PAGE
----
Europe’s First Farmers Discovered

Genetic history of Europeans revealed.

By Helen Briggs, BBC News, 23 November 2015.

A study of ancient DNA has shed new light on European genetic history. It confirms that farming spread across Europe due to the influx of ancient people from what is now eastern Turkey.

Many modern Europeans owe their taller stature to these early farmers – and a later influx of Bronze Age “horsemen” – say international researchers.

In the study, researchers mapped the genes of 273 ancient people who lived in West Europe and Asia from about 8,500 to 2,500 years ago. Of these, 26 were part of a population that gave rise to Europe’s first farmers.

Prof Ron Pinhasi of the School of Archaeology at University College Dublin, a lead researcher on the study, said: “We now have the first clear evidence that agriculture in Europe started with the first farmers coming from what is now Turkey.  “This is very exciting because there’s been a dispute for the last 40 years over whether that’s the case or not. Some have argued that it was diffusion of ideas but not of people. We now have the evidence that it was actually movement of people.”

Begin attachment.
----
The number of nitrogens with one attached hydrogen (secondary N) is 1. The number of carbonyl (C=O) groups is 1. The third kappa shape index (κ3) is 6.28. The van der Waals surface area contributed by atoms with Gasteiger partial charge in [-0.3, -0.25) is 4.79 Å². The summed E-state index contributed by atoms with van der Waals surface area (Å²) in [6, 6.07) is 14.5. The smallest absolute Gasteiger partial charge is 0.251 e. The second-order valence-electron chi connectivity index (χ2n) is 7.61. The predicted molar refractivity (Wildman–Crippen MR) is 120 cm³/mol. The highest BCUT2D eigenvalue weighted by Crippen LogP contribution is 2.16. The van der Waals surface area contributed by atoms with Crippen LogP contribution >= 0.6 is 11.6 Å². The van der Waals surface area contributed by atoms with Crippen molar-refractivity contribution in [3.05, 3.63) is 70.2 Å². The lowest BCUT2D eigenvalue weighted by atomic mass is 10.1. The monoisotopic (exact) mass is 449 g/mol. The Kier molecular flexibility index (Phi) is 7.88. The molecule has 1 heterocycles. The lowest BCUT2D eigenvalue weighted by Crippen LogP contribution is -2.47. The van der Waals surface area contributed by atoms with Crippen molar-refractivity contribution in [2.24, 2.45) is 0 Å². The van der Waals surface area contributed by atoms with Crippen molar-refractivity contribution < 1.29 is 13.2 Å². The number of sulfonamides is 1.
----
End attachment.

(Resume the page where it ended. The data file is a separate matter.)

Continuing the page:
The study, published in the journal, Nature, adds to growing evidence that two events in prehistoric times have had a big impact on the genetic make-up of modern Europeans. The first was the arrival of an ancestral “tribe” of early farmers from Anatolia around 8,500 years ago. Ancient DNA was extracted from 230 ancient Eurasians.

The later arrival of a tribe of ancient “horsemen” in Bronze Age times also shaped the genes of modern Europeans. Both had an influence on the way genes for skin colour, eye colour and susceptibility to various diseases were shaped in prehistoric times.

Two populations appear to have had an impact on the height of Europeans – early farmers and horse-riding herders called the Yamnaya who entered Europe from the eastern Steppe region – in present day Ukraine and Russia, about 5,000 years ago.

Prof Pinhasi told BBC News. “Early farmers were already tall when they came into Europe. Part of the modern day higher stature – for example in Northern Central Europe – has its origins in the first farmers coming from Turkey into Europe.”

Ancient tribes.